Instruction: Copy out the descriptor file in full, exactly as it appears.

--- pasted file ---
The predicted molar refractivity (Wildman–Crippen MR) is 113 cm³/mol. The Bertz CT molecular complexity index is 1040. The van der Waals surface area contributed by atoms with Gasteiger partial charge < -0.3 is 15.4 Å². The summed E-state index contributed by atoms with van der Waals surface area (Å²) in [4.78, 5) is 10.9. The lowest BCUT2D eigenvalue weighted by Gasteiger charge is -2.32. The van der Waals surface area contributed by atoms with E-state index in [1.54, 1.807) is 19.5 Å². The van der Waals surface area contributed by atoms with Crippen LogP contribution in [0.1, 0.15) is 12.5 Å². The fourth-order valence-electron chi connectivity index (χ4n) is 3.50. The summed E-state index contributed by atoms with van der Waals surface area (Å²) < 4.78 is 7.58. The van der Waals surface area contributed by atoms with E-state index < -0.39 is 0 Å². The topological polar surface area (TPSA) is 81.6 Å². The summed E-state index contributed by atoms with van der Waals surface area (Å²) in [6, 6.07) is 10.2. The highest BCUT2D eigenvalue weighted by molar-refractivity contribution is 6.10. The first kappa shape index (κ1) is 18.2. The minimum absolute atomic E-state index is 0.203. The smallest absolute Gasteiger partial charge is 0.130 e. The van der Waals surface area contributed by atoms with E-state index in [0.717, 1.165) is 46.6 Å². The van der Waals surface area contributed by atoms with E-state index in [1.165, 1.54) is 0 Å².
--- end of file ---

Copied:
The predicted molar refractivity (Wildman–Crippen MR) is 113 cm³/mol. The Bertz CT molecular complexity index is 1040. The van der Waals surface area contributed by atoms with Gasteiger partial charge < -0.3 is 15.4 Å². The summed E-state index contributed by atoms with van der Waals surface area (Å²) in [4.78, 5) is 10.9. The lowest BCUT2D eigenvalue weighted by Gasteiger charge is -2.32. The van der Waals surface area contributed by atoms with E-state index in [1.54, 1.807) is 19.5 Å². The van der Waals surface area contributed by atoms with Crippen LogP contribution in [0.1, 0.15) is 12.5 Å². The fourth-order valence-electron chi connectivity index (χ4n) is 3.50. The summed E-state index contributed by atoms with van der Waals surface area (Å²) < 4.78 is 7.58. The van der Waals surface area contributed by atoms with E-state index < -0.39 is 0 Å². The topological polar surface area (TPSA) is 81.6 Å². The summed E-state index contributed by atoms with van der Waals surface area (Å²) in [6, 6.07) is 10.2. The highest BCUT2D eigenvalue weighted by molar-refractivity contribution is 6.10. The first kappa shape index (κ1) is 18.2. The minimum absolute atomic E-state index is 0.203. The smallest absolute Gasteiger partial charge is 0.130 e. The van der Waals surface area contributed by atoms with E-state index in [0.717, 1.165) is 46.6 Å². The van der Waals surface area contributed by atoms with E-state index in [1.165, 1.54) is 0 Å².